The small Gray Hairstreak Butterfly can be found all over the continent, flitting and flying in dizzying patterns.
Adult Gray Hairstreak Butterflies can be seen in open fields, parks, woods and gardens in every state and province. When resting, they bask in the sun with their wings stretched open, a behavior that is uncharacteristic in other Hairstreaks. When in flight, they are fast, using an array of flight maneuvers that make it difficult visually track. This is probably helpful in avoiding an airborne attack.
Adults are a light gray with a thin, short tail at the bottom of each hindwing. A crisp black/white line stretches down the inside of each forewing. A secondary row of black dashes runs closer to the edge and ends in a splash of orange at the bottom. Each orange patch has a black dot and is visible on top and underneath the wings. The hair-like fringe extending from the bottom of the hindwings also has orange patches with black inside them. The top (dorsal) side of the wings are almost completely gray save for the orange/black pattern and white dashes between them.
The caterpillar of the Gray Hairstreak feeds on the flowers of legumes and member of the hibiscus plant family. This makes it an annoying pest to bean farmers and ornamental flower growers. The butterfly can adapt its coloring (to a certain degree) and camouflage itself on the plant it is feeding on. Two to three generations are born in a year which likely aids in their prevalence. They are most active from late spring to early autumn.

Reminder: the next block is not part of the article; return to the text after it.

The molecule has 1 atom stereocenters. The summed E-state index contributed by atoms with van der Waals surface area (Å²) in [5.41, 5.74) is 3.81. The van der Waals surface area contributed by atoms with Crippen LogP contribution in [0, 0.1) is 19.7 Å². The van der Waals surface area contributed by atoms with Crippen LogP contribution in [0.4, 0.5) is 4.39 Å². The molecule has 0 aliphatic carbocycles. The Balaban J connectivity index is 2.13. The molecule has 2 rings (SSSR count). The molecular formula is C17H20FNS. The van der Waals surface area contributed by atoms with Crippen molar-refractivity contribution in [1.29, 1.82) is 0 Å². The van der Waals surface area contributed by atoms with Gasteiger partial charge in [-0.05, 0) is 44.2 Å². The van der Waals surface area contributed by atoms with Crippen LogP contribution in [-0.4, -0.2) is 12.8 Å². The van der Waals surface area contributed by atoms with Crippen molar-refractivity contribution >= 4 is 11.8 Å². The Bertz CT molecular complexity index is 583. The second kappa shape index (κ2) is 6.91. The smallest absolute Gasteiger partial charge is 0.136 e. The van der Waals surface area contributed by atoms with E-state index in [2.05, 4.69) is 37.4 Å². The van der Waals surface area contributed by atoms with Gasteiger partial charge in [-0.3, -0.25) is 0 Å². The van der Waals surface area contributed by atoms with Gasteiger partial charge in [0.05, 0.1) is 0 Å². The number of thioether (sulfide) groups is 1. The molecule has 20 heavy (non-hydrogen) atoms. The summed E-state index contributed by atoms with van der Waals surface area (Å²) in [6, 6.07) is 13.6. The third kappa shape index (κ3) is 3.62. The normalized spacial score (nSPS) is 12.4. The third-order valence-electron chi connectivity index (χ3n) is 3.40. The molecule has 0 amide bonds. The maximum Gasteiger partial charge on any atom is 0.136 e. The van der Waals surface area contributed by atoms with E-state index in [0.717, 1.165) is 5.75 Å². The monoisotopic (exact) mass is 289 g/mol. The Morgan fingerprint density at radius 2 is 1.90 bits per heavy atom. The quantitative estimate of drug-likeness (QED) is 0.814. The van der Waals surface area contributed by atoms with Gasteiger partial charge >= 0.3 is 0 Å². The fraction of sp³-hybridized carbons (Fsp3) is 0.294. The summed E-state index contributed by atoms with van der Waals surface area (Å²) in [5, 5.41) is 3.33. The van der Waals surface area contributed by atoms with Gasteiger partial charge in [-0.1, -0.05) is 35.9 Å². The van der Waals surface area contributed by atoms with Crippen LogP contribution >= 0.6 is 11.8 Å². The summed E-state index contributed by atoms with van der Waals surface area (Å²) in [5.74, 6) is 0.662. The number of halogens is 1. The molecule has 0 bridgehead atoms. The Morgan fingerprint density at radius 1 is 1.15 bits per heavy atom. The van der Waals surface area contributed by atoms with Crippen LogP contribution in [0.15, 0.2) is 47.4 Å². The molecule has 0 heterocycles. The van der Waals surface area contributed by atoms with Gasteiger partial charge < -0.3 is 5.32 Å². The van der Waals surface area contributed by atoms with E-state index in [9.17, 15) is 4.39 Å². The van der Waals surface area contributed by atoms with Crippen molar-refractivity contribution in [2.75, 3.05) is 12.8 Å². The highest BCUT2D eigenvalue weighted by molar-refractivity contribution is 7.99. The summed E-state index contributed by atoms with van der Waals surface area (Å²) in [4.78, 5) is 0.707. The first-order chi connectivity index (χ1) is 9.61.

Scientific Name: Strymon melinus
Other Name(s): Common Hairstreak Butterfly
Butterfly or Moth
Size (Adult; Length): 25mm to 32mm (0.98in to 1.25in)
Note: An insect's reach is not limited by lines drawn on a map and therefore species may appear in areas, regions and/or states beyond those listed above as they are driven by environmental factors (such as climate change), available food supplies and mating patterns. Grayed-out selections indicate that the subject in question has not been reported in that particular territory. U.S. states and Canadian provinces / territories are clickable to their respective bug listings.
Butterfly and Moth Anatomy
Antennae: Butterflies and Moths have a pair of antennae on the head used as sensors.
Head: The head is home to the insect's eyes, antennae, and proboscis.
Thorax: Home to the three pairs of legs as well as vital internal organs.
Abdomen: Contains vital internal organs such as the heart(s) and reproduction facilities.
Forewing: The upper, forward wing pair used for flying.
Hindwing: The lower, rearward wing pair used for flying.
NOTE: Butterflies and Moths are part of the Lepidopteran order as they share many similarities.